But back to our Don Quixote and his tilt at city parking tickets.
Mittler is also attacking the department's reliance on photos as proof of a violation, and is challenging the use of a third-party "collection agent." His appeal calls into question the "chain of evidence" of the photo and raises the issue of whether the photo could have been "altered electronically to show an infraction where none occurred." If he pursues this issue successfully in court, he could end up pulling the rug out from under the city's entire ticket enforcement system.
He is also not happy that he was told he would be able to view photos of the infraction online, but he found out the photos are only available after an appeal has been filed.
I sympathize with Mittler and his irritation, but I personally appreciate the parking lines because they are pretty generous (at least for my car) and I think they keep parking spots accessible. Especially in a very old city with antique streets built for horse-drawn wagons and dog carts, the lines do help.
A few weeks ago I left my car in the public lot on Laguna Canyon Road for an hour or two and when I returned some schmoe had pulled into the space next to mine about 5 inches from my car. He or she left a nice wide space to exit on the driver's side, but apparently thought it was just fine to block in the next person.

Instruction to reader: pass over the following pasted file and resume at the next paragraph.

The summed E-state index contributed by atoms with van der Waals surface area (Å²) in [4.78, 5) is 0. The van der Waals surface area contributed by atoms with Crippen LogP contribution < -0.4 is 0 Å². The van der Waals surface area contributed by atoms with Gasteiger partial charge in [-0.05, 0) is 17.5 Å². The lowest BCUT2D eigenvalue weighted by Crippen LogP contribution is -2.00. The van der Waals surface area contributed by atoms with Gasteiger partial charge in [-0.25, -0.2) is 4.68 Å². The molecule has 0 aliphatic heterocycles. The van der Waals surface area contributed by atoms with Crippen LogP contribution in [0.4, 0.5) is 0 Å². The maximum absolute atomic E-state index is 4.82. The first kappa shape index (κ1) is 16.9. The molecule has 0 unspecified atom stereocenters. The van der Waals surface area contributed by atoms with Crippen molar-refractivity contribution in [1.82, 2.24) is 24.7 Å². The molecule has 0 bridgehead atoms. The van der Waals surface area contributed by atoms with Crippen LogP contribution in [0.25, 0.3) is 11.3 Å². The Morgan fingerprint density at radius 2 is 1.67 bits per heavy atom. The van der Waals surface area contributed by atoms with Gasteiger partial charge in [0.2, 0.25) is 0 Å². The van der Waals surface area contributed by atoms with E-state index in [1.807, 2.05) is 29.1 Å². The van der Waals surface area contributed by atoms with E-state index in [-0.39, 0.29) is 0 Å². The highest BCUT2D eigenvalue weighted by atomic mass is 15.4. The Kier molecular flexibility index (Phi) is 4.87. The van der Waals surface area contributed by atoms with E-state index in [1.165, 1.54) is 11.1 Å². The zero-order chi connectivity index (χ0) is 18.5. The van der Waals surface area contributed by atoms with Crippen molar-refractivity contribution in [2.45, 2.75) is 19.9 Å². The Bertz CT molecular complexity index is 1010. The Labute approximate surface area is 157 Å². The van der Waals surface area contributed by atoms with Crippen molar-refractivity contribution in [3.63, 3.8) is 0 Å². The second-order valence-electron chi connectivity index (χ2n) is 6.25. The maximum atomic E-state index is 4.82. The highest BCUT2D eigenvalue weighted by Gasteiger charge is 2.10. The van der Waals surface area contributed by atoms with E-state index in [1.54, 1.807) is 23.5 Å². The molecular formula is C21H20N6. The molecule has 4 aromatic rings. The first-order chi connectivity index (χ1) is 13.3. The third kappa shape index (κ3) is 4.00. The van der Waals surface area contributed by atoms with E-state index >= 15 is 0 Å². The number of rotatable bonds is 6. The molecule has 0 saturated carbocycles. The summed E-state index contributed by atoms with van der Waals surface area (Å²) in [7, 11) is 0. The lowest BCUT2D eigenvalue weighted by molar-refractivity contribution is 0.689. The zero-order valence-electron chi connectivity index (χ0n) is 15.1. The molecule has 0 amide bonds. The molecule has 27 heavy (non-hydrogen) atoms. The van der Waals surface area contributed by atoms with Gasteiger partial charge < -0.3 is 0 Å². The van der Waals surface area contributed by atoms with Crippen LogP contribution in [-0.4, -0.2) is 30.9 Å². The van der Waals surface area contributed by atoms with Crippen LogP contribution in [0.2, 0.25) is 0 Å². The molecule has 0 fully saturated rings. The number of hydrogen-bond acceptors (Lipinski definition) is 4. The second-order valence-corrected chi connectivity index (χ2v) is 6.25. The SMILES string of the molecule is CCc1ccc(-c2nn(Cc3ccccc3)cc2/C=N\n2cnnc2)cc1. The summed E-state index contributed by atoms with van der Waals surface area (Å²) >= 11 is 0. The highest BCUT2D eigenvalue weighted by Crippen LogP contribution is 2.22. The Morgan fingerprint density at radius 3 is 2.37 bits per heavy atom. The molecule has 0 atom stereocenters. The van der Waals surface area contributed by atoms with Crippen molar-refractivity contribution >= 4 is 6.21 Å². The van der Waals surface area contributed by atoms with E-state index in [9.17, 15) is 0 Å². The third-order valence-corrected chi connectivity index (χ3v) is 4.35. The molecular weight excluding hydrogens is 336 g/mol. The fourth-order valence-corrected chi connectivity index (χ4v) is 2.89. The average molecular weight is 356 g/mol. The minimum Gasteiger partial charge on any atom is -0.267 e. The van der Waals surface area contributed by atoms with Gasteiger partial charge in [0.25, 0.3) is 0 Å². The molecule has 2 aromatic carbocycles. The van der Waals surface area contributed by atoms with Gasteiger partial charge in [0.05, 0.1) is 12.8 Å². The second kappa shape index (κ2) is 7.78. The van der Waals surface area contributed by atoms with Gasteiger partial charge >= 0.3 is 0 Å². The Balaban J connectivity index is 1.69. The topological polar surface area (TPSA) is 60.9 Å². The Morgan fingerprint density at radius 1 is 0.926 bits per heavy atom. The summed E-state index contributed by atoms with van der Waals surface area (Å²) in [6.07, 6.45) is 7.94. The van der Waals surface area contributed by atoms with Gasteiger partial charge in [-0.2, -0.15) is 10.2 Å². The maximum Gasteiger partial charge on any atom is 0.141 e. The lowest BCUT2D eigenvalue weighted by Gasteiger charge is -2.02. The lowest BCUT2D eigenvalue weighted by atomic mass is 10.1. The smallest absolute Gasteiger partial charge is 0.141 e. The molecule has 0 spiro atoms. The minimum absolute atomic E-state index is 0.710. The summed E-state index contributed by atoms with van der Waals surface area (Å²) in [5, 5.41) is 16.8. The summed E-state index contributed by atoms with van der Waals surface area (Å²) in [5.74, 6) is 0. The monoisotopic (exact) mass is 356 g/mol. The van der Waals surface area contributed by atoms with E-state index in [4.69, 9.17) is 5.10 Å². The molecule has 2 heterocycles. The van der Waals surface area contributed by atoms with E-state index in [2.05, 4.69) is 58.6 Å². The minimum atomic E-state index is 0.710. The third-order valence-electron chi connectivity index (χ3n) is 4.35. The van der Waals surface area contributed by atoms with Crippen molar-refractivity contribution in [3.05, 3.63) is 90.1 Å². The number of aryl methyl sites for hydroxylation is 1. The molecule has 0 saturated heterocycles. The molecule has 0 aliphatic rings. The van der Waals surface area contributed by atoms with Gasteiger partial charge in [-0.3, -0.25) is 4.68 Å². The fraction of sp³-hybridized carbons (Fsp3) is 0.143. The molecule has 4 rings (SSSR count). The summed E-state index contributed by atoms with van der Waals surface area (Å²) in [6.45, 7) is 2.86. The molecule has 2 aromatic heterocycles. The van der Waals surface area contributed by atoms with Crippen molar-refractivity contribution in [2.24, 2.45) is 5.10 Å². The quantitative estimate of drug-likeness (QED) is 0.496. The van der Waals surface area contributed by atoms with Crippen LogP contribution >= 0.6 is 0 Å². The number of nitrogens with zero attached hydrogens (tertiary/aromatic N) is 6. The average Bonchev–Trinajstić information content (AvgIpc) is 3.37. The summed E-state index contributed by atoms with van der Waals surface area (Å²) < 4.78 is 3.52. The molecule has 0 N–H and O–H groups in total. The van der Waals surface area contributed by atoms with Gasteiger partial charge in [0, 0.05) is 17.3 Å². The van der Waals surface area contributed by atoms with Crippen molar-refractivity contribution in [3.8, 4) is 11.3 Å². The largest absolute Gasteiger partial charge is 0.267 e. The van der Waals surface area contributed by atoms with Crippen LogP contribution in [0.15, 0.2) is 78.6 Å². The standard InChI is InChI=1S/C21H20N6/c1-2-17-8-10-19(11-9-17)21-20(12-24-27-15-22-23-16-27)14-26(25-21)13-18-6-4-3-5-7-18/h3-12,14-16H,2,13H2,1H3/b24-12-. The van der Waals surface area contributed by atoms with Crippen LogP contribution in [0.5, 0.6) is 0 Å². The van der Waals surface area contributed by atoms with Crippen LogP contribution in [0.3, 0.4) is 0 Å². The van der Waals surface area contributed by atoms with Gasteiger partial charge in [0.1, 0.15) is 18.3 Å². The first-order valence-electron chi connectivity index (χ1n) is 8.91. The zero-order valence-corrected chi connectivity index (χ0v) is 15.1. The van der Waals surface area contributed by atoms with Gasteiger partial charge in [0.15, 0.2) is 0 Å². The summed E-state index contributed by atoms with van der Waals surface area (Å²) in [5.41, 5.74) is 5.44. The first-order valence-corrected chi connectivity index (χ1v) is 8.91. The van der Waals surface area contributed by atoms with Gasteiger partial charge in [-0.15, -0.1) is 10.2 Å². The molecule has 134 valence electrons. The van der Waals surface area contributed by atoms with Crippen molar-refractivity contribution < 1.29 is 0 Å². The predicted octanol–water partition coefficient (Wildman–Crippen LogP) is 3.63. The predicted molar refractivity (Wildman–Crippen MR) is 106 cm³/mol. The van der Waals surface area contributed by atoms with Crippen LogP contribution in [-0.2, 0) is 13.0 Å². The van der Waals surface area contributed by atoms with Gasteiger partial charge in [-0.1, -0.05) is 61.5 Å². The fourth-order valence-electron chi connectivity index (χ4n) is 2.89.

Incensed, I marched back to town, determined to find a police officer or meter reader to give this so-and-so a ticket. But I could not. Finally I gave up and climbed in through the passenger side, fuming all the while in my head.
I was "hopping mad" at the person who blocked me in ??? almost as much as Mittler is at the city for giving him a ticket.
All I can say is, I hope that person got a ticket. And I hope it sticks.
In closing, here's another pithy zinger from trial lawyer Mittler:
"We live in the No. 1 tourism city in Texas ??? San Antonio ??? and I can assure you that the police here do not hand out parking violations for such Mickey Mouse offenses. But, then, Mickey is a citizen of Orange County."